Over the years, the Star Trek franchise has enlisted the skills of many actors who were already well-known beforehand. Ricardo Montalban and Benedict Cumberbatch were both proven talents before they stepped into the role of Khan Noonien Singh. Christopher Lloyd and Kelsey Grammer both had a beloved sitcom role under their belt before they appeared as a Klingon commander and a Starfleet captain, respectively. Even people like Bryan Singer, Christian Slater, and Seth MacFarlane have appeared in small roles just so they could be a part of the Trek universe. But not every actor out there is a fan, and some would rather have nothing to do with Star Trek. Case in point: Star Trek: Generations’ Malcolm McDowell.
Earlier this week The Alex Theatre and Glendale Arts Prospect House Entertainment honored legendary actor Malcolm McDowell by screening A Clockwork Orange, Time After Time, and Star Trek: Generations. Before the screenings, Trek vet Michael Dorn (Worf) hosted a Q&A wherein, among other things, McDowell revealed that, initially, he really didn’t want anything to do with Star Trek. In fact, he turned down the role of Soran not once, not twice, but four times before they made him an offer he couldn’t refuse. McDowell told the audience:
To be honest with you, I didn’t want anything to do with this. When my agent said, you heard of Star Trek? I said [groans] yes. I thought cardboard sets, Bill Shatner and Mr. Ears (Spock). I never really watched it. I wasn’t really into science fiction, but I didn’t get into it until I got into it. Then I enjoyed it. There is something to be said about Star Trek for its longevity and its legs in the pantheon of American culture. We’re all fascinated with things we do not know — space… my agent said inquiring about the thing [Star Trek] and I said, ‘I’m not doing 5 hours of makeup every damn day!’… I read the script and thought it was a wonderful part. And to work with old baldy again [Patrick Stewart].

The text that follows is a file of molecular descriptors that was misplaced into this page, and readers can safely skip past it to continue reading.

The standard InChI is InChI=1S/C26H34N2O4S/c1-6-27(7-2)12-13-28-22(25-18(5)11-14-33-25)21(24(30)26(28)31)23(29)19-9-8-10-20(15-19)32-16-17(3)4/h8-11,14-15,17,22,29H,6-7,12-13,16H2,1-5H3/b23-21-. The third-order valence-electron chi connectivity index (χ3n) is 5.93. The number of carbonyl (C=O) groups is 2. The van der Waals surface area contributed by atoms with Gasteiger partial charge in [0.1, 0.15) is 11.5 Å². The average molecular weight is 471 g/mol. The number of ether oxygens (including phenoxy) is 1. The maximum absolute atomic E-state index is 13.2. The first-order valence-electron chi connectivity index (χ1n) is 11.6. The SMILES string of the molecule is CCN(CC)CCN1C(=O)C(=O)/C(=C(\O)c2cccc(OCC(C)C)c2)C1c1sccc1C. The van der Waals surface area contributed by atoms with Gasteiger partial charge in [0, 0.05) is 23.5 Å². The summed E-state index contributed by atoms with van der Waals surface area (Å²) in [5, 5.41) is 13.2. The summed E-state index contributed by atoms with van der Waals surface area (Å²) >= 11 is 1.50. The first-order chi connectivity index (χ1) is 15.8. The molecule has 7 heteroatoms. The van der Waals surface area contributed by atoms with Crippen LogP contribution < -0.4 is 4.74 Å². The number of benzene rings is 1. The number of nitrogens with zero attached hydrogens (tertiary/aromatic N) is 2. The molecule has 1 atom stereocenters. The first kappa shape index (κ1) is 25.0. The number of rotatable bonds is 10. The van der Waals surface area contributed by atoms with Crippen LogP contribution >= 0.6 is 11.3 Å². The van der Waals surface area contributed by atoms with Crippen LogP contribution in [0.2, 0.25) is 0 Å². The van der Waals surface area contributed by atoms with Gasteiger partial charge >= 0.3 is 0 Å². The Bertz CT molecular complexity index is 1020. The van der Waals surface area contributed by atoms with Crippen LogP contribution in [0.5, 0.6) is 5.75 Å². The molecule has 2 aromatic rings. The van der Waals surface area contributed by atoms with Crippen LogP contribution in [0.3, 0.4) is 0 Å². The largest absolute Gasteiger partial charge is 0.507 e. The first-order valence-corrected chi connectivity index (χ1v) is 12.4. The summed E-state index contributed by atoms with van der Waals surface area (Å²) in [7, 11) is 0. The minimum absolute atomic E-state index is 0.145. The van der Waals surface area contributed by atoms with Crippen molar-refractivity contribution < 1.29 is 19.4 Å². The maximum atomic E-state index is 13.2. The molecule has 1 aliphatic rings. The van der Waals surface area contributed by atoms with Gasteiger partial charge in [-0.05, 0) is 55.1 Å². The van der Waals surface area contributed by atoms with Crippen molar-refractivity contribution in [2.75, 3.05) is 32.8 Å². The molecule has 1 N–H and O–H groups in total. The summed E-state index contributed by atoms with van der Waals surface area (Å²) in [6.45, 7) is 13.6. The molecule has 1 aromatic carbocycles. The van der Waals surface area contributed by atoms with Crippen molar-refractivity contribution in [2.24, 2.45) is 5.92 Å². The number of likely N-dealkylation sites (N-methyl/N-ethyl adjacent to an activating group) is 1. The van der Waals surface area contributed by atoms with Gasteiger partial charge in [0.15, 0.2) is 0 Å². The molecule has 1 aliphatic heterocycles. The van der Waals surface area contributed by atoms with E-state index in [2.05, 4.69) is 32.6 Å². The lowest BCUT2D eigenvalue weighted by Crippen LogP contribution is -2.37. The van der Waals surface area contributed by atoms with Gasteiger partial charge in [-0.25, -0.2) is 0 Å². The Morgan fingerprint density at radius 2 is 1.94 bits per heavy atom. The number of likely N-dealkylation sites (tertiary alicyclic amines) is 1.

Of course, McDowell’s role in Star Trek was no minor thing. He got to face off against two iconic captains (Kirk and Picard) from two separate Trek series…or, as McDowell put it, riffing on the Generations poster blurb: Two Captains. One Destiny. “And one hairpiece.”
For his role as Soran, McDowell also holds the bragging rights of being the guy who killed Captain James T. Kirk (well, in the original timeline, anyway). At one point during filming on Generations Shatner, in typical Shatner form, asked McDowell, “What was it like to kill an American TV icon?” Recalling the incident, McDowell said, “I was thinking to myself, you got to be kidding me but I said, half of the people out there are going to hate me and the other half are going to LOVE me.”
McDowell also recounted his memories of learning that Stewart had signed on for The Next Generation back in the day. It was 1987, and McDowell was doing a play called Hunting Cockroaches when Stewart came by for a visit. McDowell said:
[Stewart] said, ‘Well, you know, I’m doing this science fiction thing.’ I said ‘Good God, which one?’… ‘Star Trek’ [I said] ‘Oh my God, that old hackney piece! No! Oh my God’ [Stewart responded] ‘Well, it’ll be a nice little pension’ That was a understatement. Good for him.
Star Trek of course wasn’t McDowell’s only foray into science fiction. He starred in the bleak A Clockwork Orange for director Stanley Kubrick, based on the novel by Anthony Burgess. In the other film featured at the event, Time After Time, he played author H.G. Wells in a story that saw Wells traveling through time in pursuit of the infamous serial killer Jack the Ripper (played by David Warner). Not to mention the Tank Girl movie, but he’d probably rather nobody remember that one…